This Post Lacks a Good Title

I work at a vet clinic on the west side of a street that travels north/south.  The street is only a block off the main thoroughfare, which is a simple four-lane highway that also travels north/south.  It’s easy to see things outside here at the veterinarian’s office.  There are four enormous plate glass windows in the office/reception area.  So, all the while sitting at my work station, I have a large view of the outside.  A lot of folks use our street as a short cut, both by car or on foot.  We’re a bit isolated.  There’s woods across the street and to one side of the clinic.  The other side of the clinic has an earth-moving business next to it, but that business is almost defunct, and weeds and kudzu vines cover most of that lot.  There’s one other business that’s within view, and it’s a cabinet/woodworking business that’s across the street from the earth-moving business.  Often there’s no one at that shop, which is located in an old dairy building with no windows.  The back of the clinic is the railroad track, and trains speed thr0ugh every few hours, shaking our building.  If you travel south along our street past the wooded section, you’ll come to a storage unit business, a liquor store and beverage shop, a doctor’s office, and a Family Dollar, then the street makes a sharp left-hand turn and intersects with the main street.  From my work station, I can see people traveling along, everyone with a purpose. 

Yesterday a client pulled into the parking space right outside the two plate glass windows that flank my work station.  When he entered the office, he asked what was wrong with the man lying in the street.  We all looked at him, puzzled, like he had just announced that a meteor had landed outside.  Surely that was not possible.  A man?  Lying in the street?  The temperature the night before had dropped to twenty-one degrees, and it didn’t feel much warmer, even at 10 AM. 

He insisted that it was true, and said that there was another man with him.  See?  Right there, he insisted.  We looked out, and, sure enough, there were two men across the street, along the side in the shady part where the woods shaded the pavement.  One man dressed in brown lay along the roadway, and the other, a tall man, was walking away from him, headed north.  I grabbed my coat and headed outside and called out to the walking man to see if the other man needed help.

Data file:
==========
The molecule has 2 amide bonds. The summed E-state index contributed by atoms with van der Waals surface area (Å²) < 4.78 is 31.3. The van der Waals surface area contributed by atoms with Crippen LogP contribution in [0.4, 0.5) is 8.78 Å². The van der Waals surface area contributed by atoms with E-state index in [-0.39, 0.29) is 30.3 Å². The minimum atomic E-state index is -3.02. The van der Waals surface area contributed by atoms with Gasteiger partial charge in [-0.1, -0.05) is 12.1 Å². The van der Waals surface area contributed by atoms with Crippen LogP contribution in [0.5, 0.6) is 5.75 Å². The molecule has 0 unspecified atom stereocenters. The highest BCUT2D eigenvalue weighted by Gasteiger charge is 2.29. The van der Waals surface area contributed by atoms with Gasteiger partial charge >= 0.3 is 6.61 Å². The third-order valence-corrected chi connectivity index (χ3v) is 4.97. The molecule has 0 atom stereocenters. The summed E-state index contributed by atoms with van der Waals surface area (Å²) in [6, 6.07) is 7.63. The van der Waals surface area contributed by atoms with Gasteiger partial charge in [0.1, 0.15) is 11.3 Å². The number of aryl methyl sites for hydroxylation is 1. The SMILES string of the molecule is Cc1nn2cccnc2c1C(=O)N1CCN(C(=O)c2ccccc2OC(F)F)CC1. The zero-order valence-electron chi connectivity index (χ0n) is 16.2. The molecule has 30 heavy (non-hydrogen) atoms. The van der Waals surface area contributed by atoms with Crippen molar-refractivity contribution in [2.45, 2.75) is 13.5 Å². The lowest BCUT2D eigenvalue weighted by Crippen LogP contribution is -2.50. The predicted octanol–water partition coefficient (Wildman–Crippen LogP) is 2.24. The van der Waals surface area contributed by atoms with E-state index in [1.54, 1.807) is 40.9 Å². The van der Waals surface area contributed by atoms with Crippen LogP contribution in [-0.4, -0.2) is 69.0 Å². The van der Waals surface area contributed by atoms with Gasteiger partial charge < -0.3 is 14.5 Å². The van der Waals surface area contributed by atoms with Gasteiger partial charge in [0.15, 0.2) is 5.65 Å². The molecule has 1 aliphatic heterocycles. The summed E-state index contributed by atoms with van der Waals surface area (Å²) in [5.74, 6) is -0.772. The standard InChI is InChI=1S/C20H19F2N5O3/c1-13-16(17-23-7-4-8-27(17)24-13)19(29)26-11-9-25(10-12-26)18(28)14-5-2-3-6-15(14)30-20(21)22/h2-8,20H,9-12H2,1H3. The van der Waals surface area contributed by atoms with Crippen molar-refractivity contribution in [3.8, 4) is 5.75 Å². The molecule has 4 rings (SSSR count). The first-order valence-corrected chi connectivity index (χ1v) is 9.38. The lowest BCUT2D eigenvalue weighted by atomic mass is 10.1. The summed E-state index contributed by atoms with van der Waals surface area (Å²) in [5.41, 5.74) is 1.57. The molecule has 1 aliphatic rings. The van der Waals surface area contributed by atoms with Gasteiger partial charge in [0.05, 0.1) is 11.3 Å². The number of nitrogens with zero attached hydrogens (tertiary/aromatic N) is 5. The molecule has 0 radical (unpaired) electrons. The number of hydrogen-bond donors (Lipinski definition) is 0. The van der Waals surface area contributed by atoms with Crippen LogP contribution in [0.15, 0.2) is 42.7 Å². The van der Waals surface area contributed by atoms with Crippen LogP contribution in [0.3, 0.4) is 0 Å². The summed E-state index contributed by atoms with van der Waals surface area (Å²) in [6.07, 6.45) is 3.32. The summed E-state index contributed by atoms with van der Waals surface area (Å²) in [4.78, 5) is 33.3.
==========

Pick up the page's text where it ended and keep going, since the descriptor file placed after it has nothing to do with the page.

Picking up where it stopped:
He seemed startled that I spoke, and said, “Oh, no, he fine, he just fine.”  And he hustled back toward the other man, still lying on the ground, and he called out to him, “Michael!  Get up!  You got to get up, man!”  The man on the ground did not move, and the other man tried to help him stand, but it was no use.  The brown man just wet-noodled back down to the ground. 

I went back inside and tried to figure out what to do.  If I called the police, they’d haul him off.  He appeared drunk, but what if he was sick?  And if he was drunk, how did he get drunk so early?  The liquor store had only opened one hour earlier, and that store was as far away as the length of a football field.  How did he get drunk and collapse on the side of the road?  The tall man was trying to cover up for something. 

There are local derelict-type people in this town who make a profession of drinking.  They are very serious and dedicated to their craft, and you could set the clock by them as they headed south to be at the liquor store when it opened at nine.  I decided to call my friend Dot, who owns the liquor store and feeds a feral cat colony there.  I explained to Dot what was happening, and she said that the man had rheumatoid arthritis and that the cold weather “just kills him”, and that she did not know why his friends insisted on bringing him to town.  She said that she would come get him.

I suppose she did pick him up.  I suppose she took him back to her store.  Is it just a matter of time before he gets back onto the street and gets run over?

Advertisements

Tags: ,

2 Responses to “This Post Lacks a Good Title”

  1. Leo Says:

    Dolly Parton and Porter Wagoner once sang a song that I do not recall the title to, but it dealt with lying to each other. In the song is the line that “I know a lie when I hear one.” I have a brother-in-law with rheumatoid arthritis and he absolutely has never oozed down onto a street to sleep. However there was a time once when I was in Memphis that a friend, myself, and an old colored wino drank alcohol in an alley, and I awoke the next morning to find all three of us still there. I guess my rheumatoid arthritis had kicked in, and I didn’t even know I had it.

    Like

    • ruthrawls Says:

      I just found out where this fellow lives. Yup, in my ‘hood. Turns out he was on his way TO the liquor store, and the tall man was on his way AWAY from the liquor store when they passed each other.
      I talked to the police later who said to call 911 in the future, and they would escort him to a local establishment for 30 days.

      Like

Leave a Reply

Fill in your details below or click an icon to log in:

WordPress.com Logo

You are commenting using your WordPress.com account. Log Out / Change )

Twitter picture

You are commenting using your Twitter account. Log Out / Change )

Facebook photo

You are commenting using your Facebook account. Log Out / Change )

Google+ photo

You are commenting using your Google+ account. Log Out / Change )

Connecting to %s


%d bloggers like this: